Veterans Day is a time to recognize and thank family members, friends and others who've worn the uniform for their service to our country. For those who have served, it's also a time to share stories and remember fellow veterans. And when it comes to sharing reminiscences, few can keep up with a special guest at a ceremony held in Rochester to commemorate Veterans Day. Marcella LeBeau, a 95-year-old Native American (Lakota) World War II Army Nursing Corp vet, treated some of the first casualties at the Battle of the Bulge and on D-Day. She was awarded France's highest military accolade, the French Legion of Honor, for her service.
LeBeau shared a few stories, including one of a soldier she encountered during WWII and for whom she searched for 40 years afterward. She was working night duty on the shock ward at the 76th General Hospital, a 1,000-bed tent hospital in Liege, Belgium. Another nurse asked her to visit Eugene Roubideaux, who was Native American and had both legs amputated above the knee. LeBeau's colleague thought it would help if she visited him. And so she did, numerous times, and talked with him about the D-Day landing, took him newspapers from home, and offered to write letters for him. Then one day, he was gone from the unit.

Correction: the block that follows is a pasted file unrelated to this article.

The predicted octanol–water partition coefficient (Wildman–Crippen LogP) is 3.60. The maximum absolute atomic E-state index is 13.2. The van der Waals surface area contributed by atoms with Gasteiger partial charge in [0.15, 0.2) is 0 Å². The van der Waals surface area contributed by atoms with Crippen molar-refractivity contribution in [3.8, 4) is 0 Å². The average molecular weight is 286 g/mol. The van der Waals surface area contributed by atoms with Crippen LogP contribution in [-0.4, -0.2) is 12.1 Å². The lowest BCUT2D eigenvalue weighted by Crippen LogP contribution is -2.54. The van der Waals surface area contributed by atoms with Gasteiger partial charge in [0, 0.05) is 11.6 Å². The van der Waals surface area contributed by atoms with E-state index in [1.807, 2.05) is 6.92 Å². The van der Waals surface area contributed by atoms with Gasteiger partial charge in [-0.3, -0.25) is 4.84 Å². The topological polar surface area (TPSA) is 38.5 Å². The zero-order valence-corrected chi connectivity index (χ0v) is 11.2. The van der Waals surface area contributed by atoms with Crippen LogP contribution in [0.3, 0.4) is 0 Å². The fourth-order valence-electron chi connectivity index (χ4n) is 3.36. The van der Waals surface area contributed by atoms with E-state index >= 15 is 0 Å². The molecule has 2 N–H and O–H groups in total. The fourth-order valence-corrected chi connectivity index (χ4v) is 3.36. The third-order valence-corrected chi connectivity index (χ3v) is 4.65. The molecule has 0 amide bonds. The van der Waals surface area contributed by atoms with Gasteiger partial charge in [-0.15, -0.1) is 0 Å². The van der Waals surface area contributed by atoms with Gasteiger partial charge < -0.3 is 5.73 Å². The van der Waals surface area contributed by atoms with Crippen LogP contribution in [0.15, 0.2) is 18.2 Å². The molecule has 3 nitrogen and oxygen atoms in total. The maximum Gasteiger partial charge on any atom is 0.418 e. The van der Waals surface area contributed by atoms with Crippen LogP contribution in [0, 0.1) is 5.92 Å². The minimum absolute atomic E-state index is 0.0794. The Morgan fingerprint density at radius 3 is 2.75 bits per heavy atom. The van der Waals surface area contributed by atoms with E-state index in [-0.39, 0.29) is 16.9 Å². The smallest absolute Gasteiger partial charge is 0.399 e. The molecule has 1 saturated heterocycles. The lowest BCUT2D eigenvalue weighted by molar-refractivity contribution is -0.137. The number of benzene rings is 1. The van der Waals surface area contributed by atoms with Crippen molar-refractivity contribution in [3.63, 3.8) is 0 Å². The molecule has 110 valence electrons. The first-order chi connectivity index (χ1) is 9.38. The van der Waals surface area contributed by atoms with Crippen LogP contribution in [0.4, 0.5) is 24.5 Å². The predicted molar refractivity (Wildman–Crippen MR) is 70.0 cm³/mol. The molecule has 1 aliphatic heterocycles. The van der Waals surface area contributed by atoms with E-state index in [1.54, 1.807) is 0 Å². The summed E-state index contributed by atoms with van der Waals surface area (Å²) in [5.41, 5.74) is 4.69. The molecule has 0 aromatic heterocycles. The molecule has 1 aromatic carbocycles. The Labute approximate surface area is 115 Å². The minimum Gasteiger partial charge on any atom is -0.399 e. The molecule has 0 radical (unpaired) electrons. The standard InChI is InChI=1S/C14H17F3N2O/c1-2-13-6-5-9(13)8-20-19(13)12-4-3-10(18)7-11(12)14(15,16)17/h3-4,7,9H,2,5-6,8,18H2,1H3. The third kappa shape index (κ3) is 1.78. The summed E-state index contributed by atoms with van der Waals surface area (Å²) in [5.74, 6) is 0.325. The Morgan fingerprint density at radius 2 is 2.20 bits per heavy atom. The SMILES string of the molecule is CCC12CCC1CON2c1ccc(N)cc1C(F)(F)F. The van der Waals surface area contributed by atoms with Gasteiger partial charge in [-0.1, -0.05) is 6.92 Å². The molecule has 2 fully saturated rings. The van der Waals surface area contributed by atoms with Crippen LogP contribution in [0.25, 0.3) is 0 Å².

That was the last she heard from the soldier for 40 years, until a chance encounter with his daughter at the Indian Health Service hospital where she was working. LeBeau says she didn't know if the soldier would remember her, but Roubideaux told his daughter, "I'll never forget." And it turns out, he had gone on to help other amputees and was a role model for other veterans, she says. Years later, he joined LeBeau and others for a Veterans Day ceremony.
"It's like therapy to hear others tell their stories," LeBeau said during her comments. And so it was when she told of another veteran who asked her to say a prayer for him at Omaha Beach, where she received her French Legion of Honor Award. Here's part of that prayer:
O Great Spirit, keep us ever mindful of the great sacrifice made to liberate France
and to bring peace to our world by these valiant men.
O Great Spirit, now hold my hand and walk with me up the hills of Omaha Beach
filled with emotion that words can never express.
LeBeau was invited to Mayo Clinic to share her unique perspective by the Veterans Mayo Employee Resource Group and the Celebrate Dakota! Mayo Employee Resource Group, working in partnership with the Office of Diversity and Inclusion. She is the granddaughter of Chief Four Bear, Lakota leader of the Two Kettle Band of the Lakota Nation, and former director of nursing for the Indian Health Service in Eagle Butte, S.D. She also has made a career of encouraging other Native Americans to enter the nursing field.
Click here to see images of Veteran's Day events on Mayo Clinic campuses, then share your comments below and share this story with others via the social media tools above.